New Technology Leads To Successful Electric Transmission Project

Since the first building in Houston, TX, was air conditioned in 1923, media has often dubbed the city, “the air conditioning capital of the world.” With summer temperatures often exceeding 100 degrees Fahrenheit, it’s no wonder that Houstonians are concerned about reliable electricity to keep the units running.

Houston’s population of 2.3 million makes it the fourth most populous city in the U.S. and the largest in Texas. Downtown Houston, the city’s central business district, hosts the headquarters of many prominent companies. It is also home to Minute Maid Park, Toyota Center, George R. Brown Convention Center and a 17-block theater district just to name a few of its attractions.

CenterPoint Energy’s electric transmission and distribution unit serves more than 2.1 million customers in a 5,000 square-mile area that includes Houston. With over 3,700 miles of transmission lines, 47,000 miles of distribution lines and 232 substations, CenterPoint Energy delivers electricity on behalf of 79 retail electric providers.

The location of the project in the downtown area of Houston required a trenchless installation.

One of the underground transmission circuits serving the downtown Houston area is the 2.3 mile 138 kV Garrott to Midtown to Polk circuit. Its rating for continuous operation is 247 Mega Volt Amperes (MVA). CenterPoint Energy recommended upgrading the underground circuit by installing a new cable parallel with the existing one to increase the capacity of the circuit to a continuous rating of approximately 498 MVA. The existing line was a high-pressure fluid-filled (HPFF) pipe-type underground transmission system. After researching options, the engineers decided to parallel bundle the HPFF system with an extruded cross-linked polyethylene underground cable system.

The existing 138 kV transmission line is located in an urban environment so installation of the new parallel line left no option other than trenchless methods. The project was awarded to Boyer Inc. of Houston. They chose to build the new line with centrifugally cast, fiberglass reinforced, polymer mortar (CCFRPM) pipe.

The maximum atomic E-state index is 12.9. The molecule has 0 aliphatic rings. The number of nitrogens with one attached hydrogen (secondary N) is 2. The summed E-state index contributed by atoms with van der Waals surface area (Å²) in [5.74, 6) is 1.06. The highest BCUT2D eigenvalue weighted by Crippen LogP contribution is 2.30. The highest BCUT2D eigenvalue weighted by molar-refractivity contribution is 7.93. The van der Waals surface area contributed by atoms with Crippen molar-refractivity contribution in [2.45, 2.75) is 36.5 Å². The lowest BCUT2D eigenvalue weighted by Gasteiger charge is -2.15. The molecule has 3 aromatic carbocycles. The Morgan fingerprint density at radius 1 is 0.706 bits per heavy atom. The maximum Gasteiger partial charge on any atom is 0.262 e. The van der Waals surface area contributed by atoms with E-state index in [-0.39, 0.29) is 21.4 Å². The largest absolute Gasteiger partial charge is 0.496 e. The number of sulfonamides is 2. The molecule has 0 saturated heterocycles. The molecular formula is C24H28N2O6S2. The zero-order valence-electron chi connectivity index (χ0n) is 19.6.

Hobas Pipe USA supplied 7,000 feet of 30-inch, 230-ton jacking pipe to be used as casing for the conduit. Hobas pipe was selected for its capability to be jacked long distances and its non-metallic properties stood out. “Non-metallic Hobas pipe is manufactured of thermosetting resins which retain their properties better than thermoplastics when exposed to elevated temperatures,” explained Rene Garcia, engineering supervisor, Hobas Pipe USA.

Before construction began, Boyer performed a trial installation to ensure that the line would grout correctly. “Grouting on this project was important; you need complete coverage around the conduit because of the heat that is generated when the line is energized,” explained Barry Buse, project manager, Boyer.

The installation depth ranged from 20 to 30 feet. Boyer purchased an Akkerman 4812, Guided Boring Machine, built specially for this project. Customary tunneling and jacking machines use diesel motors, which cause loud noise when in use. Because of the project location, in an urban environment with noise pollution codes, Boyer needed an unobtrusive option. Akkerman built this particular unit to run electrically for noise reduction.

Boyer jacked the casing pipe in runs of 400 to 500 LF sections between pits. “We had high confidence in the quality of the Hobas casing, despite it having to endure some pretty high crushing forces from the guided bore machine,” stated Erich Schoennagel, manger-transmission project engineering, CenterPoint Energy.

Once the casing pipe was in place, their worker, using a trolley system designed for the project, entered the pipe and installed a Unistrut rail system along the inside top of the pipe. With the casing pipe and Unistrut in place, Boyer installed a bundle of three 8-inch and three 4-inch PVC pipes in a spacer designed to support the weight of the product along with its accompanying grout and vent tubes. The owner insisted on conduits completely encased in thermal grout, so installers paid particular attention to the grouting process to ensure maximum grouting of the annular space inside the carrier pipe.

“The circuit was energized to the new capacity rating in late April 2012 and is performing well,” Schoennagel said.

Hobas manufactures pipe is in sizes from 18 inches to 126 inches in pressure and non-pressure classes.

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